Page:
Sign up now to receive our regular news briefs.

Leon Panetta Blames the Victim

December 5, 2011 5:28 pm 0 comments

Secretary of Defense Leon E. Panetta during a visit to Israel. Photo: U.S. Embassy.

The notion that Israel is primarily responsible for deteriorating relations with Turkey, Egypt and the Palestinians, as claimed by U.S. Defense Secretary Leon Panetta in his speech to the 2011 Saban Forum, is more than simply inaccurate. It is disturbing and potentially dangerous.

While bad at any time, his finding fault with Israel at a time of great instability and uncertainty in the region is particularly distressing. More than ever, Israel stands out as an island of stability and friendship with the United States.

The defense secretary’s comments need a clear repudiation from the White House. Letting the secretary’s views stand as is could serve to bolster those in the region who seek to return to days when Israel truly was isolated. Rather than scoring points for this administration in the Muslim world, it will reinforce their perception of American weakness for not sticking with a friend and will embolden enemies of Israel to increase their hostility toward the Jewish state.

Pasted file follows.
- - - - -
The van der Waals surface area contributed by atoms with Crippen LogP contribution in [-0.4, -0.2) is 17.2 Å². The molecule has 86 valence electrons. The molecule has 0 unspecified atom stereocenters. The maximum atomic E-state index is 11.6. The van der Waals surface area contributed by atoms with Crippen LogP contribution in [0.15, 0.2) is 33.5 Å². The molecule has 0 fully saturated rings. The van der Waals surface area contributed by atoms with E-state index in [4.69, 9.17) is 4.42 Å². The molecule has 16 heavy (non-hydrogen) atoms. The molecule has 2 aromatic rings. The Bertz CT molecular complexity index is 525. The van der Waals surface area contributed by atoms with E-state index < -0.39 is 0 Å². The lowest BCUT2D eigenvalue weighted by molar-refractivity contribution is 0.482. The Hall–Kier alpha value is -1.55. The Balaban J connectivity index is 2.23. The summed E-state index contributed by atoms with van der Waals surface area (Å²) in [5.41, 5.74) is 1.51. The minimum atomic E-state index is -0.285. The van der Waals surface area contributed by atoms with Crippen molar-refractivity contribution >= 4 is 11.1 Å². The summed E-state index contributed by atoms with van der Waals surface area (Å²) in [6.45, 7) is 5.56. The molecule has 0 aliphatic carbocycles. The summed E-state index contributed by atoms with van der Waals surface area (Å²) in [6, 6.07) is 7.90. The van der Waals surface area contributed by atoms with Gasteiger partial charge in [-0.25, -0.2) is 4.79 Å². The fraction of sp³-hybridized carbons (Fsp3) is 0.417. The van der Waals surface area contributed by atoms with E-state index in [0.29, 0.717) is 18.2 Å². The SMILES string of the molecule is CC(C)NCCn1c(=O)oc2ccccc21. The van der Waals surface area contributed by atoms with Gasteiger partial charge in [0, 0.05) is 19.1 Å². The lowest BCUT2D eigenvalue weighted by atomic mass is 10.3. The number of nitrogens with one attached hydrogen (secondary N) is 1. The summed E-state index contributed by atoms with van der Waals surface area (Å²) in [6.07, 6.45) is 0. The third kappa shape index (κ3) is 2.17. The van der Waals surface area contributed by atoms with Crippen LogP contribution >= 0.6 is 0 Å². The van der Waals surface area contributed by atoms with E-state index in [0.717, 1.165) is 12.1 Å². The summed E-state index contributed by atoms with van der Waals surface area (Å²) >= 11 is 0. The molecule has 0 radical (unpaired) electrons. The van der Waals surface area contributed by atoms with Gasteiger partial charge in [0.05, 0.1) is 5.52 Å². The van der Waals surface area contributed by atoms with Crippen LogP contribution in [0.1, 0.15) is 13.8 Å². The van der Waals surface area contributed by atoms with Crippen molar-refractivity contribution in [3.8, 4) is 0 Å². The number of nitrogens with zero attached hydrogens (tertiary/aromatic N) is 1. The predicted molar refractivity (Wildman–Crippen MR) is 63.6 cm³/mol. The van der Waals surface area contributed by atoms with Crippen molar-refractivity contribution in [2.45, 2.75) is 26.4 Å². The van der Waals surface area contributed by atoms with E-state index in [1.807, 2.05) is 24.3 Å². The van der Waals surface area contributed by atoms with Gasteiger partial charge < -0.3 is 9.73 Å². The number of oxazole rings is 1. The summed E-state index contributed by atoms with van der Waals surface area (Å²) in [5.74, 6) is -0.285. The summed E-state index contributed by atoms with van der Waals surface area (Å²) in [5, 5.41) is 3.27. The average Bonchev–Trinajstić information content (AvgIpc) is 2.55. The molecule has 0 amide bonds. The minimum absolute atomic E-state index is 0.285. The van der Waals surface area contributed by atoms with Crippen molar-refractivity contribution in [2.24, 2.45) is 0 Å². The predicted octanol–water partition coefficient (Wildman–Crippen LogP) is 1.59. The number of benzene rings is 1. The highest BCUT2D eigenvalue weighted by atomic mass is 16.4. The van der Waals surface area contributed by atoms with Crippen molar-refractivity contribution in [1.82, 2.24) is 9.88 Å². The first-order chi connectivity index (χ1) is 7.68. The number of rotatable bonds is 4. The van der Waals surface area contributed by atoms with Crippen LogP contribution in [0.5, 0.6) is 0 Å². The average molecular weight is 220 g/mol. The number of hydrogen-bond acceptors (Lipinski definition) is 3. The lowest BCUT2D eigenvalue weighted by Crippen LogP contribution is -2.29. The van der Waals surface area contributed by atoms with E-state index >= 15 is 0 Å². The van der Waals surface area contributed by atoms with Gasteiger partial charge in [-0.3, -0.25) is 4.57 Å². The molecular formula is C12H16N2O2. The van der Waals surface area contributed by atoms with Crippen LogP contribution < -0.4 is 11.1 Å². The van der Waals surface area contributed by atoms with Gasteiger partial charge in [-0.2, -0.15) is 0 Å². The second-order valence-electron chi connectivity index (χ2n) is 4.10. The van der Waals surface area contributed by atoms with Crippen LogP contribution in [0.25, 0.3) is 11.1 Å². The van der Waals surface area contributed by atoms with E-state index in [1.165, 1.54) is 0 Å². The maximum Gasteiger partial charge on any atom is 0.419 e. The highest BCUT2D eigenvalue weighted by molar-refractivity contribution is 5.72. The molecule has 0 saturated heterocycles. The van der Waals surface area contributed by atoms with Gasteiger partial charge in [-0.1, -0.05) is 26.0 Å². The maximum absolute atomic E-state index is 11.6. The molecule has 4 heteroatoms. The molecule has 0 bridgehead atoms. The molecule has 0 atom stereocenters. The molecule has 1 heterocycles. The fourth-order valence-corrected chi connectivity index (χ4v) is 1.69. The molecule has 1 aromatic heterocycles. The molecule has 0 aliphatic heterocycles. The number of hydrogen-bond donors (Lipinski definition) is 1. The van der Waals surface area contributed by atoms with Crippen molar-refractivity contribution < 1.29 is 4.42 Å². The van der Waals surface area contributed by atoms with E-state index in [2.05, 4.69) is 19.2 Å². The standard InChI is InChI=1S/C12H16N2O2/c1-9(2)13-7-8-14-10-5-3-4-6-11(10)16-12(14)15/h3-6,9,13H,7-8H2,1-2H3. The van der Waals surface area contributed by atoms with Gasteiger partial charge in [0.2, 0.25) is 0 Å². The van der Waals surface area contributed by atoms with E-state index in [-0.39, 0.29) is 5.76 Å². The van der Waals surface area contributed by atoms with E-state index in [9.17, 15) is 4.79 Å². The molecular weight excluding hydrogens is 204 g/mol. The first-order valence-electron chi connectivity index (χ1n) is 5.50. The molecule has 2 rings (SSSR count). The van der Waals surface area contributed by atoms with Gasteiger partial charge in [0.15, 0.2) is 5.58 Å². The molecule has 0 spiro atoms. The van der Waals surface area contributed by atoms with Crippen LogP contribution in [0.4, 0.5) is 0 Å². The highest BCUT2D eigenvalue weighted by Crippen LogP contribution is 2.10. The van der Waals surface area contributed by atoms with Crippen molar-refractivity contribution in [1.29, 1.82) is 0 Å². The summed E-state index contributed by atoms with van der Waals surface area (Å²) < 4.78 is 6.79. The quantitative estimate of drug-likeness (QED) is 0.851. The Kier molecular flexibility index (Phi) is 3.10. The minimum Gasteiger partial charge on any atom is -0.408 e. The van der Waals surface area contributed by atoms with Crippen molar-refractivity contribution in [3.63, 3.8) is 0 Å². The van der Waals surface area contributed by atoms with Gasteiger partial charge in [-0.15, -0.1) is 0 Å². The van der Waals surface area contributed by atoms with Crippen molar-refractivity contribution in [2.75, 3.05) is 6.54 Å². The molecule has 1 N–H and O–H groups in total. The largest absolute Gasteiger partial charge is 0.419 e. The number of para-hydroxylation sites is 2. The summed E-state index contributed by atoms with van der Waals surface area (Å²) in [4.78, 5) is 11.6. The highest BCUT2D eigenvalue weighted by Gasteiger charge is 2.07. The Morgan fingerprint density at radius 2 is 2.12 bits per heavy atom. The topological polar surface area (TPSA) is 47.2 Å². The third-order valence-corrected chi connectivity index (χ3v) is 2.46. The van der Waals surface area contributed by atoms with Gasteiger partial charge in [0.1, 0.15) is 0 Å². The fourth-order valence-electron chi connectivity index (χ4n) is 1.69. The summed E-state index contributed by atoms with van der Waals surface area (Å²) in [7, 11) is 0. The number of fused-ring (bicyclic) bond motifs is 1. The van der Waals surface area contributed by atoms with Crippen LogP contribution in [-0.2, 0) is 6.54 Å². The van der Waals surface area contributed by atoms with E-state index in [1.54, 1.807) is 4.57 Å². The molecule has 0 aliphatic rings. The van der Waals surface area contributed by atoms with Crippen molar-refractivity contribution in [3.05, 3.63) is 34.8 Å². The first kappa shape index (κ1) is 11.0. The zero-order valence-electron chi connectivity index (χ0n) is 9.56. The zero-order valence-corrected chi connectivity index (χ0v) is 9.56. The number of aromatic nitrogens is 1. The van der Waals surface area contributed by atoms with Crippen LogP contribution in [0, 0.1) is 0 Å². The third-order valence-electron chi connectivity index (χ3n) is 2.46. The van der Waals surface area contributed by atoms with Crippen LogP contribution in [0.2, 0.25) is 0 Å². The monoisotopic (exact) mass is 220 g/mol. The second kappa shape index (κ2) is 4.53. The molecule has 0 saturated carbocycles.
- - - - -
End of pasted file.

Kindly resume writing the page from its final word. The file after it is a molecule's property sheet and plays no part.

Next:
Mr. Panetta’s analysis of developments in the region is quite strange. That Israel is facing difficulties with Turkey, Egypt and the Palestinians is, of course, a fact. Why that is so bears no resemblance to what the defense secretary said.

In the case of the Palestinians, it is Israel that has called for negotiations time and again, only to be rejected by the Palestinians.

Particularly surprising was Mr. Panetta’s answer to a question about what Israel should do: “Just come to the damn table.” Yet, only two months ago, the Middle East Quartet, in which the U.S. is a key participant, took the position that the parties should return to the table without preconditions — a position that coincided with Israel’s and that Israel accepted while the other side dawdled at best.

Regarding Turkey, while the dispute over the 2010 Gaza flotilla tragedy continues and some in Israel think their government should go further in apologizing, any objective analysis as to why the rupture in relations has occurred must point to a strategic decision by Turkey to distance itself from Israel long before the flotilla affair.